Making sense of life's puzzle
The decorations may be now packed away, but the profound truths revealed in the Christmas story shouldn't also be put into storage. Instead, as we start into a new year, they can help us piece together the puzzles of our lives, says Dr Brian Wilson
I GAVE one of my younger relatives a puzzle for Christmas, and as she opened it by the fire, her eyes lit up and her face began to glow.
She was happy to see the snowy farmyard scene full of life with cats, dogs, cows, sheep, a large family and a huge Christmas tree. Hours later, her initial excitement had turned to intense focus as she put the pieces together to make it all fit.
Watching her, it struck me how Christmas gives us time to reflect on the year which has passed, helping to piece together our lives and build a better future for everyone.
After a few days enjoying the celebrations with friends and family, I sat down to catch up on some of the newspapers. The headline on one article had an overwhelmingly upbeat tone: "Record job creation year by multinationals in Republic."
Yet the Society of St Vincent de Paul experienced a different situation, receiving "more calls for help nationally than ever before" as people struggled for the basics like heating and food. I was puzzled.
I turned to the 'reviews of 2021' in print and online. I often look forward to learning who Time magazine decides is the 'Person of the Year'. In 1927, the first person to be recognised was Charles Lindbergh, who completed the first solo transatlantic flight.
In 1982, it went to 'The Computer'. More recently, in 2013 Pope Francis won the award.
This year, the magazine decided that the richest man in history, Elon Musk, deserved the title. From a young age, Elon's talents were clear, and his mother soon called him "Genius Boy".
The South African has shaped the world we live in, his commercial success starting with the world's first internet mapping device. He then reimagined the global banking system by creating a company which eventually became part of PayPal.
More recently, the article notes: "His start-up rocket company, SpaceX, has leapfrogged Boeing and others to own America's spacefaring future. His car company, Tesla, controls two-thirds of the multibillion-dollar electric-vehicle market it pioneered and is valued at a cool $1 trillion."
But I find it difficult to take as a model a man who unashamedly smokes weed on camera, uses medication to get to sleep and who brushes aside safety measures for his employees in order to reach company targets.
I'm also bemused that the richest man of all time managed to pay almost no tax in recent years despite receiving billions of dollars of government funding to get his ambitious plans off the ground.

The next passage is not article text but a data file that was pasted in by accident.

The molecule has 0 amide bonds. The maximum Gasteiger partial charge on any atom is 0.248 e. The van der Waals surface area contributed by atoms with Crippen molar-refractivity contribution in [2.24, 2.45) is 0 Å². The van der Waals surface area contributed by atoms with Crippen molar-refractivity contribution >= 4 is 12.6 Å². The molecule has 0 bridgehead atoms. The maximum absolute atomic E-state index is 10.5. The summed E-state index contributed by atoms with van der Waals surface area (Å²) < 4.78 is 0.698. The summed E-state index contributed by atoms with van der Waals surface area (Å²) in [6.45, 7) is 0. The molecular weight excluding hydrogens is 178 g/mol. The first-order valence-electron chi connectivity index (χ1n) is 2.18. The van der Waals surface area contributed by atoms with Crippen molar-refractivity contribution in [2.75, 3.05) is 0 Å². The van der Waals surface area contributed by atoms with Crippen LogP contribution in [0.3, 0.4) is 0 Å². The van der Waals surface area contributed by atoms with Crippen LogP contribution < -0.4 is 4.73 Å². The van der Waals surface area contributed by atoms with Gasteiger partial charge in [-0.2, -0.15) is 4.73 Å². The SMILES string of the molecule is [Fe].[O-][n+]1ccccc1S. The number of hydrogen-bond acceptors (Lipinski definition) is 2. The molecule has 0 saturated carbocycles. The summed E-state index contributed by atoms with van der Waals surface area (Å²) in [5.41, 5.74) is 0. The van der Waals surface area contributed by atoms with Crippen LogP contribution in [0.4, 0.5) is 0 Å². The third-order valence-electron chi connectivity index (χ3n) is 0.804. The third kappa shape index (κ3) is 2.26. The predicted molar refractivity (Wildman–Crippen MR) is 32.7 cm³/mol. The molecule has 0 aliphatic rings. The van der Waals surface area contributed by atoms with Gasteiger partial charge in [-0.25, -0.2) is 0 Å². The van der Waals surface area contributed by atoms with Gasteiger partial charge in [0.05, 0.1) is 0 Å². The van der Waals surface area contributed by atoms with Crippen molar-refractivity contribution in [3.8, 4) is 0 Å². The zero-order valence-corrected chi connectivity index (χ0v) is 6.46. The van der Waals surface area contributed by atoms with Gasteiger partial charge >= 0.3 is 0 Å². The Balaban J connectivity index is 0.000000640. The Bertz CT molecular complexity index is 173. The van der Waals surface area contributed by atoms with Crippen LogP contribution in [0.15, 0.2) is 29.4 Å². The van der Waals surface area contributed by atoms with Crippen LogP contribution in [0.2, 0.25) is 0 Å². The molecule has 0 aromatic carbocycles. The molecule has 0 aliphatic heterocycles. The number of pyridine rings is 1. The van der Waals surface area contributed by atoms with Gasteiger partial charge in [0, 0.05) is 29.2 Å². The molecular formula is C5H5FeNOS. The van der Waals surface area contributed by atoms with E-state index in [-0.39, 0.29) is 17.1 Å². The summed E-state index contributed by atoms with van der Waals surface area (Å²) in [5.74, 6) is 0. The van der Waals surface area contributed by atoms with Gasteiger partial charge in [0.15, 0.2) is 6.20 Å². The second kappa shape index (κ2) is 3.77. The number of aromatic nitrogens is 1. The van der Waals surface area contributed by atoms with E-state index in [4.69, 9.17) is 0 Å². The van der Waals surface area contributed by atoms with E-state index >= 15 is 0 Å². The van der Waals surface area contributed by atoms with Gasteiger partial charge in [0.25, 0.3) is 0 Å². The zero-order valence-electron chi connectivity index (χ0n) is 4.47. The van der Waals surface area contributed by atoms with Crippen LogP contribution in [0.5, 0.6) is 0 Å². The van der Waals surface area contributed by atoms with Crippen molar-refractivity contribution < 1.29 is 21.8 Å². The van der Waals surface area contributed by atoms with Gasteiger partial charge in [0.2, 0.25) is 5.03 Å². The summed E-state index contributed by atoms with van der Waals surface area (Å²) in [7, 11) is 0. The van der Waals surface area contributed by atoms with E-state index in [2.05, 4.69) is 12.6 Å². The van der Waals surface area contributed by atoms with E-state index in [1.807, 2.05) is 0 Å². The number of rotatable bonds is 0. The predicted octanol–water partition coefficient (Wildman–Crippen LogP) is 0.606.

Still puzzled, I found myself returning to the text I heard on Christmas Eve, which spoke of a different attitude to ambition caused by God's gift to us in the birth of his Son.
"God's grace has been revealed. It has taught us that what we have to do is to give up everything that does not lead to God, and all our worldly ambitions; we must be self-restrained and live good and religious lives, while we are waiting in hope for the blessing which will come with the Appearing of the glory of our great God and Saviour Jesus Christ."
St Paul's words in the first reading of the vigil Mass seemed to cut through the confusion. They presented me with a clear opportunity for growth if I wanted a genuine model for life.
In the video accompanying the Time article, billionaire Musk was asked, "Which living person do you most admire?"
He responded: "I admire anyone who is making a positive contribution to humanity, anyone who is doing things that are useful."
But I wonder whether we should we only admire people who are "contributing" and how we decide whether a person is "useful"?
On many levels, the crib reminds me that God works especially in ordinary human life with all its frailty and uncertainty. Years later, the Son of God revealed that each of us is made in the image and likeness of God. We are all special parts of God's plan.
Jesus showed us that we are loved by God not because of what we do, but simply because we are his children. This gives each of us infinite value and dignity, inspiring and driving us to share this divine love with others.
As a new year begins, may Jesus guide us to piece together the puzzle of our lives, making us firm in faith, joyful in hope, and active in charity.
Dr Brian Wilson grew up in Ballymena, Co Antrim, completed undergraduate studies in Chemistry at Imperial College London and holds a PhD in Organic Chemistry from the University of Oxford.